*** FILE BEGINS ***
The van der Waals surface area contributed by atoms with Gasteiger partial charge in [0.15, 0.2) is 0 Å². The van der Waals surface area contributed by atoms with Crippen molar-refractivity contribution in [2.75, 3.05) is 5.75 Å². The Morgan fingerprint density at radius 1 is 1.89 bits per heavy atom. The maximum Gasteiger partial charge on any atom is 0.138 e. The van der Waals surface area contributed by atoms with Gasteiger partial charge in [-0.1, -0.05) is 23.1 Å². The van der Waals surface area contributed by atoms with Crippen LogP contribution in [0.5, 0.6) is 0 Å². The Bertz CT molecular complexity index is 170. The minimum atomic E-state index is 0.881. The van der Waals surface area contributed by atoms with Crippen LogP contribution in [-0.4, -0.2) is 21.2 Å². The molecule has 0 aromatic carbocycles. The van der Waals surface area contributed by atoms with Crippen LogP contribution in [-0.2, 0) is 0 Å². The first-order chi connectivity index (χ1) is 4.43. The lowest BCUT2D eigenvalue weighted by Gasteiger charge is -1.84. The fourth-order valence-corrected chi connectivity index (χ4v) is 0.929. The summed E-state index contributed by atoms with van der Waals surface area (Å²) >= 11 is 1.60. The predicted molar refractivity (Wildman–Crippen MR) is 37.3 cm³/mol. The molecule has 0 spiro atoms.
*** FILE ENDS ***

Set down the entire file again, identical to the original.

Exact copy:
The van der Waals surface area contributed by atoms with Gasteiger partial charge in [0.15, 0.2) is 0 Å². The van der Waals surface area contributed by atoms with Crippen molar-refractivity contribution in [2.75, 3.05) is 5.75 Å². The Morgan fingerprint density at radius 1 is 1.89 bits per heavy atom. The maximum Gasteiger partial charge on any atom is 0.138 e. The van der Waals surface area contributed by atoms with Gasteiger partial charge in [-0.1, -0.05) is 23.1 Å². The van der Waals surface area contributed by atoms with Crippen LogP contribution in [0.5, 0.6) is 0 Å². The Bertz CT molecular complexity index is 170. The minimum atomic E-state index is 0.881. The van der Waals surface area contributed by atoms with Crippen LogP contribution in [-0.4, -0.2) is 21.2 Å². The molecule has 0 aromatic carbocycles. The van der Waals surface area contributed by atoms with Crippen LogP contribution in [-0.2, 0) is 0 Å². The first-order chi connectivity index (χ1) is 4.43. The lowest BCUT2D eigenvalue weighted by Gasteiger charge is -1.84. The fourth-order valence-corrected chi connectivity index (χ4v) is 0.929. The summed E-state index contributed by atoms with van der Waals surface area (Å²) >= 11 is 1.60. The predicted molar refractivity (Wildman–Crippen MR) is 37.3 cm³/mol. The molecule has 0 spiro atoms.